Fisher-Price Recalls Rock ‘N Play Sleepers For Infants After Dozens Of Fatalities

Fisher-Price recalls Rock ‘n Play Sleepers after dozens of fatalities

The U.S. Consumer Product Safety Commission says that anyone who bought any models of the Fisher-Price Rock ’n Play sleeper should stop using it right away and contact Fisher-Price for a refund.

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The recall covers about 4.7 million of the sleepers, which cost between $40 and $149.

The recall comes a week after the CPSC warned people not to use the sleepers for infants older than three months old, since they are more likely to roll over.

Recall Details (provided by The U.S. Consumer Product Safety Commission)

Name of product:

All Models of Rock ‘n Play Sleeper


Infant fatalities have occurred in Rock ‘n Play Sleepers, after the infants rolled from their back to their stomach or side while unrestrained, or under other circumstances.

Recall date:

April 12, 2019


About 4.7 million products


This recall involves all Rock ‘n Play Sleepers.


Consumers should immediately stop using the product and contact Fisher-Price for a refund or voucher.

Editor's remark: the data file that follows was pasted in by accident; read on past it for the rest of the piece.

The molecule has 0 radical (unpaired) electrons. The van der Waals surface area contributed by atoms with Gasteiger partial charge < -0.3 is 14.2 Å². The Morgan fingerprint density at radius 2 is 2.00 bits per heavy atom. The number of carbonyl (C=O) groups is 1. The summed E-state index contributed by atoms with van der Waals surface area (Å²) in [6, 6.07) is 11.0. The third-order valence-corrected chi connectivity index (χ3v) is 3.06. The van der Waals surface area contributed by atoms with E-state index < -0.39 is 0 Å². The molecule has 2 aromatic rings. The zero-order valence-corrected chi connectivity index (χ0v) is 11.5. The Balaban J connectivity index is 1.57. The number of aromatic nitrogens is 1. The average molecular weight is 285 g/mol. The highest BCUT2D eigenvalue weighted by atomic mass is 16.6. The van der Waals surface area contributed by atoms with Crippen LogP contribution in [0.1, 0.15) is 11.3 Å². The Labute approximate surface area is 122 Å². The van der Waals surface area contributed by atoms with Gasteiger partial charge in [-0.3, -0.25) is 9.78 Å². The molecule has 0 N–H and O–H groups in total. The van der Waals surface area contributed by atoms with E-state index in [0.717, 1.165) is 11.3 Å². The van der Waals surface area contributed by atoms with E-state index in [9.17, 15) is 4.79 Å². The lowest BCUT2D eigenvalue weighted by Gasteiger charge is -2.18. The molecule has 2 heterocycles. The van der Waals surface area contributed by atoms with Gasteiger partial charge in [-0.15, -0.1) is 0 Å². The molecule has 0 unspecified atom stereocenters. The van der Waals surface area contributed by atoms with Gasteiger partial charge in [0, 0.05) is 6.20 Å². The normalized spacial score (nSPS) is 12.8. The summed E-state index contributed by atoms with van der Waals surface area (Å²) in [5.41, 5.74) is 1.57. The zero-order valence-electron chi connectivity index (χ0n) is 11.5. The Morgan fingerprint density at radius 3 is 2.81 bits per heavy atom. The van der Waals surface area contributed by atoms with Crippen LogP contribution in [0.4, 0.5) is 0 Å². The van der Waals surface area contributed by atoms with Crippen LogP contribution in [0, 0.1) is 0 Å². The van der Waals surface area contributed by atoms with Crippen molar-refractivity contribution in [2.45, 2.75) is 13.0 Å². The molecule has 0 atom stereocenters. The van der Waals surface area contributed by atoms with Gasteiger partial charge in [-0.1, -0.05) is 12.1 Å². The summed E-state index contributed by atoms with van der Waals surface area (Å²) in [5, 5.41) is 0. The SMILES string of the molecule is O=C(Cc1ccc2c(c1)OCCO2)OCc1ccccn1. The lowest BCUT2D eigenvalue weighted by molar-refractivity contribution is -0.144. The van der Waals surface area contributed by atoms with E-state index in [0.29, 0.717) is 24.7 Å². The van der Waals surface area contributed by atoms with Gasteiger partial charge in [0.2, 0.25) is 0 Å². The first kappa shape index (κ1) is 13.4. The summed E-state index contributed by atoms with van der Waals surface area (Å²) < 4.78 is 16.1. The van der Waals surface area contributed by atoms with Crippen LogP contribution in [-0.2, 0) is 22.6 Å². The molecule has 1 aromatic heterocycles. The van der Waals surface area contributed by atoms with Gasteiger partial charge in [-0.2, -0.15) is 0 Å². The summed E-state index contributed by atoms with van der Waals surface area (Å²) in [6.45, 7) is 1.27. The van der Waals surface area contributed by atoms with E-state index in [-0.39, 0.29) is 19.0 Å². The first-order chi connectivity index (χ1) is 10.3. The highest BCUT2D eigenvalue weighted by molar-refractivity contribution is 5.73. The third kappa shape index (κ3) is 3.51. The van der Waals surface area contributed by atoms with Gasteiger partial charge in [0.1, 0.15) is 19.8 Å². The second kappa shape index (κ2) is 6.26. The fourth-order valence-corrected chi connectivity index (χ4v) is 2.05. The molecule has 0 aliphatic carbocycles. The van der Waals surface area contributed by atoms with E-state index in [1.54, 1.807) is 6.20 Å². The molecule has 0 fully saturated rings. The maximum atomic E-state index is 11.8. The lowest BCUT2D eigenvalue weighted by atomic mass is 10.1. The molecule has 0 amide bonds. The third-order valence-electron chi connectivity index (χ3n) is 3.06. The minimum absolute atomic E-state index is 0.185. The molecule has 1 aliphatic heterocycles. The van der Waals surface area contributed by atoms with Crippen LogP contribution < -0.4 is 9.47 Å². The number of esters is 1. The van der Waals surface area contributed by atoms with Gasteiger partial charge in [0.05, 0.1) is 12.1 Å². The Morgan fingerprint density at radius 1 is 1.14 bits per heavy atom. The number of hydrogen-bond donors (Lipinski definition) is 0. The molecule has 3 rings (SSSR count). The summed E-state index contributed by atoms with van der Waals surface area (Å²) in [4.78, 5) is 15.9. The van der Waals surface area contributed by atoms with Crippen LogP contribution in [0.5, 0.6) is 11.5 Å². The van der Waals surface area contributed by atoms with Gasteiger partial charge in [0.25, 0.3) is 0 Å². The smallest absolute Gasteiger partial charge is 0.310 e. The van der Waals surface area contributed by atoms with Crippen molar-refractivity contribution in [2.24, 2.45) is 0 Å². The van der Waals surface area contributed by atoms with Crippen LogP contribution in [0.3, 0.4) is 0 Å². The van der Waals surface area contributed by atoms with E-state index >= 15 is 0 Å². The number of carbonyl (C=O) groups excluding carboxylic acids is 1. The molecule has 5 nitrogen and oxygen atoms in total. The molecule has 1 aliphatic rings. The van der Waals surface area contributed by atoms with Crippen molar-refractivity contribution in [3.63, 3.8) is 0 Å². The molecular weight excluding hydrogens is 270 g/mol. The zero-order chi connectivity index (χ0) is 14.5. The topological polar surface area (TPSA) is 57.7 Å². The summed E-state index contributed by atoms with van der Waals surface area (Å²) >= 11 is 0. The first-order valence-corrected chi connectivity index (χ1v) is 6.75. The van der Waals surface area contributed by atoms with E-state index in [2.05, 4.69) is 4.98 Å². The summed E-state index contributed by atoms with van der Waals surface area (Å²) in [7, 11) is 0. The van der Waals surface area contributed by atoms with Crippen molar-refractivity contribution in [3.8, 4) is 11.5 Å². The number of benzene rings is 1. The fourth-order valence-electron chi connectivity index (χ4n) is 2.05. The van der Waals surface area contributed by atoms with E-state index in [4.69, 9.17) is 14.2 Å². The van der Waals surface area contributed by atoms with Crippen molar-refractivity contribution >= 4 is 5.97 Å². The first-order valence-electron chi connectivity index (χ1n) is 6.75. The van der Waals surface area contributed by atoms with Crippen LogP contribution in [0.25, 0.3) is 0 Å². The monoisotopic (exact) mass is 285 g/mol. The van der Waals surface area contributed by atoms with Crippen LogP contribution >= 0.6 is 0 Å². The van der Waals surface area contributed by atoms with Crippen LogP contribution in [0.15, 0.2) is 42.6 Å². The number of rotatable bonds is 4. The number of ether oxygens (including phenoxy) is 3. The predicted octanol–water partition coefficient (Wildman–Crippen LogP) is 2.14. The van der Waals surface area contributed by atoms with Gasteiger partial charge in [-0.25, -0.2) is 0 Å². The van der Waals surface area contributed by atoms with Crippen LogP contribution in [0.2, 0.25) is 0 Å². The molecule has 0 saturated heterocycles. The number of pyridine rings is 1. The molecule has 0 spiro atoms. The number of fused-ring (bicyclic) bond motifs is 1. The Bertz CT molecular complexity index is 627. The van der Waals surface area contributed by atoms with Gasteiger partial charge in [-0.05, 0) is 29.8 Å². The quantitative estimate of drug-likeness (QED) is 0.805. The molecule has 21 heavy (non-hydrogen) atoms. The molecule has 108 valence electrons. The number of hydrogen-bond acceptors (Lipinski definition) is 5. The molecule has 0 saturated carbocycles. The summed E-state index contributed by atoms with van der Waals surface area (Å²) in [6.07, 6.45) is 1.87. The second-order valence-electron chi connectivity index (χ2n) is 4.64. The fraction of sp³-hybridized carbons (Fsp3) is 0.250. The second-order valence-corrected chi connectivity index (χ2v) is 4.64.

Since the 2009 product introduction, over 30 infant fatalities have occurred in Rock ‘n Play Sleepers, after the infants rolled over while unrestrained, or under other circumstances.

Sold At:

Major retailers for approximately $40 to $149.


Fisher-Price, of East Aurora, N.Y.

Manufactured In:


Recall number:


In the past four years, 10 children under 3 months old have died after rolling over while sitting in a Fisher-Price Rock 'n Play, prompting a warning to parents about the popular toy.

According to the Consumer Product Safety Commission, all 10 children were unrestrained when they rolled from their back to their stomach or side.

Fisher-Price has warned consumers not to use the toy when infants can roll over. Now, the CPSC is warning of the risks and reminding parents.

"The reported deaths show that some consumers are still using the product when infants are capable of rolling and without using the three point harness restraint," the CPSC said in a news release.

To learn more, visit the Consumer Product Safety Commission's website.

The Associated Press contributed to this report.

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